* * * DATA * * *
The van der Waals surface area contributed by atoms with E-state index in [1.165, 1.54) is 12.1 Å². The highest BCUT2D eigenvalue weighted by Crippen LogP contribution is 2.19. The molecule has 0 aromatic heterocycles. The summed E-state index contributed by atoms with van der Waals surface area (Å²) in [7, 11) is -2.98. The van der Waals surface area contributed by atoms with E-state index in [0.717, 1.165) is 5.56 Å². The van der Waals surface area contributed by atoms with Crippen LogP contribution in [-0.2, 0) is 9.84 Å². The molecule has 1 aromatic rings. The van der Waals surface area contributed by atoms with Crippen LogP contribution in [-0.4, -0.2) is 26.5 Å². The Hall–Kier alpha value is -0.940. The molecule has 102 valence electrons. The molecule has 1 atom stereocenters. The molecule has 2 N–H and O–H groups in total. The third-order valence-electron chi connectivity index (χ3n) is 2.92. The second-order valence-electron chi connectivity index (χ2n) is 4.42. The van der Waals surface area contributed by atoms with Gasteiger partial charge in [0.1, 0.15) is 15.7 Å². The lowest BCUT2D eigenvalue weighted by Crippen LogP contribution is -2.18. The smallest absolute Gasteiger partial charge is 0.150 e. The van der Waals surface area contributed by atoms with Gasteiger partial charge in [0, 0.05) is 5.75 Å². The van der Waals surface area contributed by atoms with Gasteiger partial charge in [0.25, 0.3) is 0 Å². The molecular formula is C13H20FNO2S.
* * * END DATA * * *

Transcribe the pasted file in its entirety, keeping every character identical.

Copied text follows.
The van der Waals surface area contributed by atoms with E-state index in [1.165, 1.54) is 12.1 Å². The highest BCUT2D eigenvalue weighted by Crippen LogP contribution is 2.19. The molecule has 0 aromatic heterocycles. The summed E-state index contributed by atoms with van der Waals surface area (Å²) in [7, 11) is -2.98. The van der Waals surface area contributed by atoms with E-state index in [0.717, 1.165) is 5.56 Å². The van der Waals surface area contributed by atoms with Crippen LogP contribution in [-0.2, 0) is 9.84 Å². The molecule has 1 aromatic rings. The van der Waals surface area contributed by atoms with Crippen LogP contribution in [-0.4, -0.2) is 26.5 Å². The Hall–Kier alpha value is -0.940. The molecule has 102 valence electrons. The molecule has 1 atom stereocenters. The molecule has 2 N–H and O–H groups in total. The third-order valence-electron chi connectivity index (χ3n) is 2.92. The second-order valence-electron chi connectivity index (χ2n) is 4.42. The van der Waals surface area contributed by atoms with Gasteiger partial charge in [0.1, 0.15) is 15.7 Å². The lowest BCUT2D eigenvalue weighted by Crippen LogP contribution is -2.18. The smallest absolute Gasteiger partial charge is 0.150 e. The van der Waals surface area contributed by atoms with Gasteiger partial charge in [0, 0.05) is 5.75 Å². The van der Waals surface area contributed by atoms with Gasteiger partial charge in [0.25, 0.3) is 0 Å². The molecular formula is C13H20FNO2S.